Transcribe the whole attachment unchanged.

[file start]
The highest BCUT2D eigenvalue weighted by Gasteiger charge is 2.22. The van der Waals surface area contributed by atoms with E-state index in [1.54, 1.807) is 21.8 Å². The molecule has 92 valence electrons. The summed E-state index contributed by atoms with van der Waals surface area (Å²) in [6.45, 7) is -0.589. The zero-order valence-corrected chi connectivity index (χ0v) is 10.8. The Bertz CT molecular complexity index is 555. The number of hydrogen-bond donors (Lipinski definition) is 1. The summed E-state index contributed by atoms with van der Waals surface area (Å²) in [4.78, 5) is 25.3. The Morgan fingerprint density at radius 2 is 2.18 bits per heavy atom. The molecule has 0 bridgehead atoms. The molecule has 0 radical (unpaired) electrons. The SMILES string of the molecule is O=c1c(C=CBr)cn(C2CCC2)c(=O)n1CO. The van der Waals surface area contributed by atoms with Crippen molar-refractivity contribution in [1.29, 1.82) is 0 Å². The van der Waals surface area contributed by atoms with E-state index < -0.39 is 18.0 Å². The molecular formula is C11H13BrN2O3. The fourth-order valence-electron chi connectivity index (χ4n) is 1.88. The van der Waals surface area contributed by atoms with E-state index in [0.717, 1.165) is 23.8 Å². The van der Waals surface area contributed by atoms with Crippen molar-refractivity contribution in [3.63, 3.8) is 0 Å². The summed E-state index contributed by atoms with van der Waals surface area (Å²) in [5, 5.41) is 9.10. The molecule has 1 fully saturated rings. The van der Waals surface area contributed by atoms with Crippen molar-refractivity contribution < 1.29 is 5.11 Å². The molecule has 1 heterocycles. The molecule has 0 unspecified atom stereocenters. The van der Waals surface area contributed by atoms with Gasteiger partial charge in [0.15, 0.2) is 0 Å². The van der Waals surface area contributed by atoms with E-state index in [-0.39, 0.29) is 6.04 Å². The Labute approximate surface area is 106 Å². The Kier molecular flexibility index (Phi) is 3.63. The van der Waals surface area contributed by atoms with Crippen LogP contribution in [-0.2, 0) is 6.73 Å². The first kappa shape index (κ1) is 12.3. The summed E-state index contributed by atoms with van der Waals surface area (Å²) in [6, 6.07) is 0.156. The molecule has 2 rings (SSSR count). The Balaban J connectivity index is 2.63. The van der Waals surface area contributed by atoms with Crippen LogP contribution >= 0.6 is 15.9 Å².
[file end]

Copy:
The highest BCUT2D eigenvalue weighted by Gasteiger charge is 2.22. The van der Waals surface area contributed by atoms with E-state index in [1.54, 1.807) is 21.8 Å². The molecule has 92 valence electrons. The summed E-state index contributed by atoms with van der Waals surface area (Å²) in [6.45, 7) is -0.589. The zero-order valence-corrected chi connectivity index (χ0v) is 10.8. The Bertz CT molecular complexity index is 555. The number of hydrogen-bond donors (Lipinski definition) is 1. The summed E-state index contributed by atoms with van der Waals surface area (Å²) in [4.78, 5) is 25.3. The Morgan fingerprint density at radius 2 is 2.18 bits per heavy atom. The molecule has 0 bridgehead atoms. The molecule has 0 radical (unpaired) electrons. The SMILES string of the molecule is O=c1c(C=CBr)cn(C2CCC2)c(=O)n1CO. The van der Waals surface area contributed by atoms with Crippen molar-refractivity contribution in [1.29, 1.82) is 0 Å². The van der Waals surface area contributed by atoms with E-state index < -0.39 is 18.0 Å². The molecular formula is C11H13BrN2O3. The fourth-order valence-electron chi connectivity index (χ4n) is 1.88. The van der Waals surface area contributed by atoms with E-state index in [0.717, 1.165) is 23.8 Å². The van der Waals surface area contributed by atoms with Crippen molar-refractivity contribution in [3.63, 3.8) is 0 Å². The summed E-state index contributed by atoms with van der Waals surface area (Å²) in [5, 5.41) is 9.10. The molecule has 1 fully saturated rings. The van der Waals surface area contributed by atoms with Crippen molar-refractivity contribution < 1.29 is 5.11 Å². The molecule has 1 heterocycles. The molecule has 0 unspecified atom stereocenters. The van der Waals surface area contributed by atoms with Gasteiger partial charge in [0.15, 0.2) is 0 Å². The van der Waals surface area contributed by atoms with E-state index in [-0.39, 0.29) is 6.04 Å². The Labute approximate surface area is 106 Å². The Kier molecular flexibility index (Phi) is 3.63. The van der Waals surface area contributed by atoms with Crippen LogP contribution in [-0.2, 0) is 6.73 Å². The first kappa shape index (κ1) is 12.3. The summed E-state index contributed by atoms with van der Waals surface area (Å²) in [6, 6.07) is 0.156. The molecule has 2 rings (SSSR count). The Balaban J connectivity index is 2.63. The van der Waals surface area contributed by atoms with Crippen LogP contribution >= 0.6 is 15.9 Å².